“Except for Twentieth Century Fox, headed by Darryl Zanuck, a shrewd and tough Gentile from Nebraska, the studios were run by Jews, who controlled many hectares of Los Angeles turf and worldwide distribution networks—an enormous power base that makes their timidity regarding Nazism a matter of psychological and cultural as well as political interest.” David Denby in the New Yorker: “In recent years, a variety of scholars, including Neal Gabler, J. Hoberman, Jeffrey Shandler, Lester D. Friedman, Steven Carr, and Felicia Herman, have worked on different aspects of this complicated history. But the story has been charged up by the appearance of two new books: The Collaboration: Hollywood’s Pact with Hitler (Harvard), by Ben Urwand, a junior fellow of the Society of Fellows at Harvard; and Hollywood and Hitler, 1933-1939 (Columbia), by Thomas Doherty, a professor of American studies at Brandeis. Doherty’s book is much the better of the two.”



At Sundance Now, Nick Pinkerton goes long on “a late-period Hitchcock film which I rank among his greatest, not in spite of but because of its frank nastiness. Without downplaying the accomplishments of New Hollywood or the American New Wave or whatever you want to call it, some of the most essential movies of the much-mythologized post-Bonnie and Clyde period were the result of Old Hollywood being challenged and revitalized by new methods and new competition, as well as the loosening of censorship, which allowed certain long-stymied artists to express their worldviews in the starkest possible of terms. John Huston’s 1971 Fat City is one such case in point; another is 1972’s Frenzy.”

Ian Olney argues that the recent wave of Spanish horror movies has “provided us with an unbroken line of female protagonists dedicated to exposing and combating the monstrous-masculine.” Also in Film International, Will Dodson suggests that “Wes Craven’s Scream 4 is in many ways a fitting capstone to the 9/11 decade”—and Cleaver Patterson: “In the history of cinema, films that have proved their longevity are usually those encompassing qualities that last in the viewer’s consciousness long after they finish, revealing new and deeper detail no matter how often you watch them. Nosferatu—or to give the film its full title, Nosferatu, eine Symphonie des Grauens (Nosferatu: A Symphony of Horror) is a trip which reveals endless visual delights and psychological detours with each repeated visit.”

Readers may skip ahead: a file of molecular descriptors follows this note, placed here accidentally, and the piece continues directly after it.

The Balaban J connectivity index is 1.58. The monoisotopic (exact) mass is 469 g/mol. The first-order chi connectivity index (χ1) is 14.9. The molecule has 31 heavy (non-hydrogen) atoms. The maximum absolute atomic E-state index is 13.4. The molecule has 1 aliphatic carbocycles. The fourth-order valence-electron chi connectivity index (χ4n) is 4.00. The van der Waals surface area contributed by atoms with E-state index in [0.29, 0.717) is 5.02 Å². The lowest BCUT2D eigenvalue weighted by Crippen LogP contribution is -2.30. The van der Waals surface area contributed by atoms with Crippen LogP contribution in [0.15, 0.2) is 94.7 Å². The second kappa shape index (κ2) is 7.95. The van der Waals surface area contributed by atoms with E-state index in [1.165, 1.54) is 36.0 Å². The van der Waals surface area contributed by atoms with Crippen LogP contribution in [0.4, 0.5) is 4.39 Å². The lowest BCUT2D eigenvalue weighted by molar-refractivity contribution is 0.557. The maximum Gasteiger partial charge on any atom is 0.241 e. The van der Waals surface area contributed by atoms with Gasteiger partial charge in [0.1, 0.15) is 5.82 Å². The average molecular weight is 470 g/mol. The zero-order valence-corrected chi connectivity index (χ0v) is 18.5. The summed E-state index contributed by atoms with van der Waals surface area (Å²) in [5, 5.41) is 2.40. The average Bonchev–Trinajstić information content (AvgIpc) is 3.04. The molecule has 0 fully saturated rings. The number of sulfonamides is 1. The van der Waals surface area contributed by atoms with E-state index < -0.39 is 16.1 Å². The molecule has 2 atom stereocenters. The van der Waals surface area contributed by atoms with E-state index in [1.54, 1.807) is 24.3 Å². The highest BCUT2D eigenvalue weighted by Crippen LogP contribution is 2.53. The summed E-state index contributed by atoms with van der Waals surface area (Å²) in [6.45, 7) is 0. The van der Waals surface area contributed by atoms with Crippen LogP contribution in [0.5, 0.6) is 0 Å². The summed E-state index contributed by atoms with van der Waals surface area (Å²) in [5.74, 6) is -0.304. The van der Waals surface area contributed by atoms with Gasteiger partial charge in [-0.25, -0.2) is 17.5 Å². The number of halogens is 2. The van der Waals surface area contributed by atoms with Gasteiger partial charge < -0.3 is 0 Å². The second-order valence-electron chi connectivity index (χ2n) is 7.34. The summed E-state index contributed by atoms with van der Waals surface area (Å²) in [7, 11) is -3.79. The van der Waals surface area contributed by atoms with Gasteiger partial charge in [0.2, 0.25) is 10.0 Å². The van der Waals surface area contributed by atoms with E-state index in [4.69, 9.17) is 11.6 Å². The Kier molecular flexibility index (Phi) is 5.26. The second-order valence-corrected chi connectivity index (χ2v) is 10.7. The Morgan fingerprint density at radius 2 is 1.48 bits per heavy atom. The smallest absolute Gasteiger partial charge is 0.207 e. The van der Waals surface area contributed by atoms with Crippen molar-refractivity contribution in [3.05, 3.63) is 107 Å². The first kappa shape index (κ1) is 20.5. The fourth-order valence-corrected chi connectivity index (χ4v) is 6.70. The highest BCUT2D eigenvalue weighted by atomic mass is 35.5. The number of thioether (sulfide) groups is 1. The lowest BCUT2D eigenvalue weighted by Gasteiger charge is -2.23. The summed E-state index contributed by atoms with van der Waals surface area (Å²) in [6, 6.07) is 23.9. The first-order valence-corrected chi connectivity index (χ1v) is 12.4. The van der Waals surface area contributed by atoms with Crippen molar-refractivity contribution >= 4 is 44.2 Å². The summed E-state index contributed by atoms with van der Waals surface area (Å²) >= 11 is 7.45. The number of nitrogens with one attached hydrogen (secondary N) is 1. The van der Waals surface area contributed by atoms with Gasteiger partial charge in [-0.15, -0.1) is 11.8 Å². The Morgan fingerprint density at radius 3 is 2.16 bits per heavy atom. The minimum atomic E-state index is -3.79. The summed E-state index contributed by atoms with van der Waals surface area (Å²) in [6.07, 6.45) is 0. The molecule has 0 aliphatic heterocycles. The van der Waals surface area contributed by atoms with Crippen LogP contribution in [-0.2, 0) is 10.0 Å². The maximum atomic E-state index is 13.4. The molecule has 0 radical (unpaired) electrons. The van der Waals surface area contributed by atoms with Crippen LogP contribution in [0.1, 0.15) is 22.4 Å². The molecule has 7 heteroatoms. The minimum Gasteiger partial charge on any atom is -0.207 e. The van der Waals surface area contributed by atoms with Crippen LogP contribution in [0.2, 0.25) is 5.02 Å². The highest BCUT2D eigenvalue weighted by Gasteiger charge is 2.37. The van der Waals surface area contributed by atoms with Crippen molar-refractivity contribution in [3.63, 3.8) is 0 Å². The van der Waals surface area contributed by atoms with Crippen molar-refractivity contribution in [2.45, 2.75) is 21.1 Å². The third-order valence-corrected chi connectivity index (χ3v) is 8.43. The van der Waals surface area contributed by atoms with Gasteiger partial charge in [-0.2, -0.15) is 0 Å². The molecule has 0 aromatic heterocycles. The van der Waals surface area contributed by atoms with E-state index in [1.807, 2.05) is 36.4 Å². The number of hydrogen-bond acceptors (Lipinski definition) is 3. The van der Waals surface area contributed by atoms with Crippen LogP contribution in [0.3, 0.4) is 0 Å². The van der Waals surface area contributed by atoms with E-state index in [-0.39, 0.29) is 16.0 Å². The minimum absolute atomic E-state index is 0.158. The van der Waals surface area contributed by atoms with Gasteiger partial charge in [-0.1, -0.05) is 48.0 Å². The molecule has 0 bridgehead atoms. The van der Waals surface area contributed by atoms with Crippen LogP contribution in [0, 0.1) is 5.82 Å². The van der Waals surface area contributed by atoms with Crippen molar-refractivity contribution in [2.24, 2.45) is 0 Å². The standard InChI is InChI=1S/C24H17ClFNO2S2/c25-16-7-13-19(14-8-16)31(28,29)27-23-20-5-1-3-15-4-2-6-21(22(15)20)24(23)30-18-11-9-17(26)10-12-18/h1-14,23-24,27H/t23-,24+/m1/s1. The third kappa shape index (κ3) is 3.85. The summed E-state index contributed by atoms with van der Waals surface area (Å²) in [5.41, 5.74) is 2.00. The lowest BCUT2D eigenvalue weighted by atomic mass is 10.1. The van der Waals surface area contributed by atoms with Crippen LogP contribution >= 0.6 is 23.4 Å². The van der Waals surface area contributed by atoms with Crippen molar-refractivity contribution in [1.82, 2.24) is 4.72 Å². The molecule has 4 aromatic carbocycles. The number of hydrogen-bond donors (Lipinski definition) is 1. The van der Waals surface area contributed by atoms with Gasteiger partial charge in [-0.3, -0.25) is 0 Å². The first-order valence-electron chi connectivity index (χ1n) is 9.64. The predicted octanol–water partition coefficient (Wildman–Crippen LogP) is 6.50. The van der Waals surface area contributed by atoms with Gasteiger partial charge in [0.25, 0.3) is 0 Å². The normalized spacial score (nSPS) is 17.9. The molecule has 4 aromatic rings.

For the Los Angeles Times, J. Hoberman reviews Dissident Gardens, “Jonathan Lethem‘s rich, grotesque and tender family saga, the latest, most pungent of his accounts of growing up absurd in New York City.”

New York. “Two years ago, when happenstance delivered a broadcast of Howard Hawks’s 1959 Western, Rio Bravo, on Jean-Luc Godard’s birthday, I discussed Hawks’s influence on Godard,” recalls the New Yorker‘s Richard Brody. “Now fortune comes to the rescue again, as the opening of the Howard Hawks retrospective at the Museum of the Moving Image coincides with a two-week revival of Godard’s Contempt, from 1963, at Film Forum. The coincidence makes perfect sense: Contempt is Godard’s most Hawksian film.” He elaborates.

Diagrams. In the New York Times‘ mouseover thingie, “Constellations of Directors and Their Stars,” a “selection of notable directors are shown with actors they cast in at least four films.”

In the works. “Looks like director Werner Herzog is going to get a new Queen of the Desert,” notes Deadline‘s Mike Fleming Jr. “I’m hearing that Naomi Watts is exiting the film about the early 20th Century explorer Gertrude Bell, and that Nicole Kidman is in talks to take the plum role.”

Watts, in the meantime, has turned up elsewhere. Errol Morris will be directing her in his next narrative feature, Holland, Michigan, about “a woman who suspects her husband is cheating, starts her own affair and then discovers her husband is a serial killer.” Rodrigo Perez has more at the Playlist.

“Holly Hunter will star opposite Al Pacino in David Gordon Green’s drama, Manglehorn,” reports Variety‘s Dave McNary. It’s the story of “an eccentric man who tries to come to terms with a past crime that cost him the love of his life.” Also on board are Harmony Korine and Chris Messina.

The Keys to the Street

The best of many covers

And: “Gemma Arterton and Tim Roth are heading to London, starring in the crime thriller The Keys to the Street, adapted from Ruth Rendell’s novel by Christopher Nolan and Michael Stokes. Filming is set to start in the first quarter with Czech director Julius Sevcik lensing.”

“In an amazing confluence of Tumblr masturbation fantasies, Tom Hiddleston will be replacing Benedict Cumberbatch in Guillermo del Toro’s gothic ghost story Crimson Peak,” reports Vulture‘s Margaret Lyons.

Sebastián Silva will direct Kristen Wiig in Nasty Baby, reports Variety‘s Elsa Keslassy: “An edgy and colorful drama set in New York, Nasty Baby centers on a gay couple, Freddy (Silva) and Mo (Tunde Adebimpe), who embark on a doomed mission to have a baby with the help of their best friend, Polly (Wiig), a family practitioner.”

More browsing? See the cinetrix (who’s got some viewing as well), the Film Doctor (don’t stretch that haitus too long!), and John Wyver. Meantime, most of the entries on the films listed in the Venice and Toronto indexes have been updated quite a bit since you last took a look at them.